Low Cost Carrier FlySafair warned today that while their prices are not due to rise in the short-term consumers should expect to see a rise in the price of domestic airfares in the coming months. This is largely due to exchange rate volatility and an increased oil price, but also due to an industry that is distracted.
Dollar exchange rate and oil price
The two major external factors that influence the cost of any airline are the price of oil and the rand-dollar exchange rate, both of which have been experiencing unfavourable shifts in the last month. Earlier this week, Stanlib chief economist Kevin Lings, warned consumers to expect fuel prices to rise significantly at the end of this month, a trend that will also affect the airline industry.
“Almost 40% of the operating cost of a flight between Cape Town and Johannesburg is fuel”, confirmed Kirby Gordon, VP of Sales and Distribution at FlySafair. He went on to explain that the joint effect of a weakening Rand, will further affect the financing costs of aircraft, placing additional strain on carriers.
“Airlines will seek to recover these increasing costs in their fares”.
George Glynos, chief economist and managing director at ETM Analytics made a plea last night for policy makers to ‘get their act together to start communicating with the markets’. This is to prevent the massive fluctuations of the Rand. He confirmed that ‘corporates can deal with a weak Rand and can deal with a stronger Rand, but what they cannot deal with is an extremely volatile Rand’.
The same goes for airlines, in terms of their ability to plan for the future. This means they are likely to be conservative when offering low-fares.
The winter period is the traditional low demand period for air travel and most airlines tend to trim back their flying schedules. Market forces determine the average fare that a consumer will pay. If airlines constrict supply too much, there will be a natural upward adjustment to the average fare.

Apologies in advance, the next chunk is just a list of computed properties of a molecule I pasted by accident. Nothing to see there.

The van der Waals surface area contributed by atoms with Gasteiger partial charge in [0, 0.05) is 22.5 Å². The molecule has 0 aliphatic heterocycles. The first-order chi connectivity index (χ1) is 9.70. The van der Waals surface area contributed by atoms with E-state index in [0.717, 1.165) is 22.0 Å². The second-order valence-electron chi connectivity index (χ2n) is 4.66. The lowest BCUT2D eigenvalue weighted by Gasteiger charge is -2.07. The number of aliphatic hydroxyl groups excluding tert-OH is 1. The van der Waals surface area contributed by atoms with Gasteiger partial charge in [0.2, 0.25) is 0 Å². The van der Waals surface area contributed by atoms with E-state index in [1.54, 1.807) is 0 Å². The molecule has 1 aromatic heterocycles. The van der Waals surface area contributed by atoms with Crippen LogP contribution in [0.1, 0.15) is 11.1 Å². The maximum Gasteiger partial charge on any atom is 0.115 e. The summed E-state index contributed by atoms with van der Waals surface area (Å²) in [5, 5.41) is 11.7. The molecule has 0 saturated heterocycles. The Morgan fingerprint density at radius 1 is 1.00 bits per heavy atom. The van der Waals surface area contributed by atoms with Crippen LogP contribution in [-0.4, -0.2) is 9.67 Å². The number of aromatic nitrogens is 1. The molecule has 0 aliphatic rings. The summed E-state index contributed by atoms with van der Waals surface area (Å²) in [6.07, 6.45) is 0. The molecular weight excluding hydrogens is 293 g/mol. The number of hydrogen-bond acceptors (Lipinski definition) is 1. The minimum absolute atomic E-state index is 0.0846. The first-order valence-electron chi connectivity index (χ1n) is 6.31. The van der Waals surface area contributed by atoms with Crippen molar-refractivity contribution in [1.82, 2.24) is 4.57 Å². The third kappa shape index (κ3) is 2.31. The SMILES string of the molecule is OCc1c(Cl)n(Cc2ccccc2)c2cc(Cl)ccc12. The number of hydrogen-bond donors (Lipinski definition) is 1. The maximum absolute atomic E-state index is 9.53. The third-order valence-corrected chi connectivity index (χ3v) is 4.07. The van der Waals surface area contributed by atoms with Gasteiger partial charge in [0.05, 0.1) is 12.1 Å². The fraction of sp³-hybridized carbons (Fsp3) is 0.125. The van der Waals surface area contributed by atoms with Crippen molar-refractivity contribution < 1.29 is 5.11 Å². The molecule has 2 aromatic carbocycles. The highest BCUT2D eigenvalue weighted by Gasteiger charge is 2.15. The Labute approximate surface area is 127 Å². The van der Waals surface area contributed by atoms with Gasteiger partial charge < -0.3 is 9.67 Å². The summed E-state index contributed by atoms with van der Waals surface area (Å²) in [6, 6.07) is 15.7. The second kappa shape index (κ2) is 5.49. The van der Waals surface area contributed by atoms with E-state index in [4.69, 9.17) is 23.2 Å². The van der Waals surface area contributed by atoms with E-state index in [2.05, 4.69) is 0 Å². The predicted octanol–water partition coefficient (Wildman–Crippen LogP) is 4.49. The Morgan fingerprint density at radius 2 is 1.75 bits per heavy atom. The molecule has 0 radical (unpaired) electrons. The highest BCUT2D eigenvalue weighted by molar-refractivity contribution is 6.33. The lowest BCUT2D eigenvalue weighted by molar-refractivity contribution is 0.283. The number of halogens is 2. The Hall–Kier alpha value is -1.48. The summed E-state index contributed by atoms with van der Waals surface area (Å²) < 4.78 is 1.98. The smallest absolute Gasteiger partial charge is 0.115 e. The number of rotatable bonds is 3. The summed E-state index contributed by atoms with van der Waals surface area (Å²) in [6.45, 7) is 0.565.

The last six weeks have been a very interesting period for the domestic aviation industry. SAA is still the subject of a great deal of political negotiation and Comair has certainly faced a fair share of challenges when it comes to both industrial action and their legal struggles to retain their operating license in terms of foreign ownership rules. Maintenance process concerns also saw the grounding of SA Express two weeks ago. The net result is a largely distracted industry with players taking their eyes off the all-important cost control discipline, and racking up legal and administration bills. At some stage these businesses will need to recover these costs and it’s likely that they will be passed onto consumers as higher airfares.
Will prices improve?
At the moment the outlook unfortunately seems bleak with regard to a future improvement in the price of an average airfare. Political stability and a stronger Rand would certainly improve prospects. Oil prices have been lingering at record lows recently so an upward adjustment here is to be expected and could unfortunately offset any improvements in the Rand.
How to get the cheapest Fare?
The advice to consumers remains the same. The three golden rules are to book ahead, be flexible and travel light. The first seat to sell is always the cheapest and fares rise incrementally as flights fill up, which is why booking ahead is always best. Similarly, flights during popular flying times will naturally have a higher demand, and higher prices. Consumers should look for deals during off-peak times like Tuesdaymornings rather than Friday evenings. FlySafair allows consumers the flexibility to exclude checked-in luggage to save a little money. More than 65% of FlySafair passengers choose to utilise the free 7kg of carry-on hand luggage, saving money on checked-in luggage.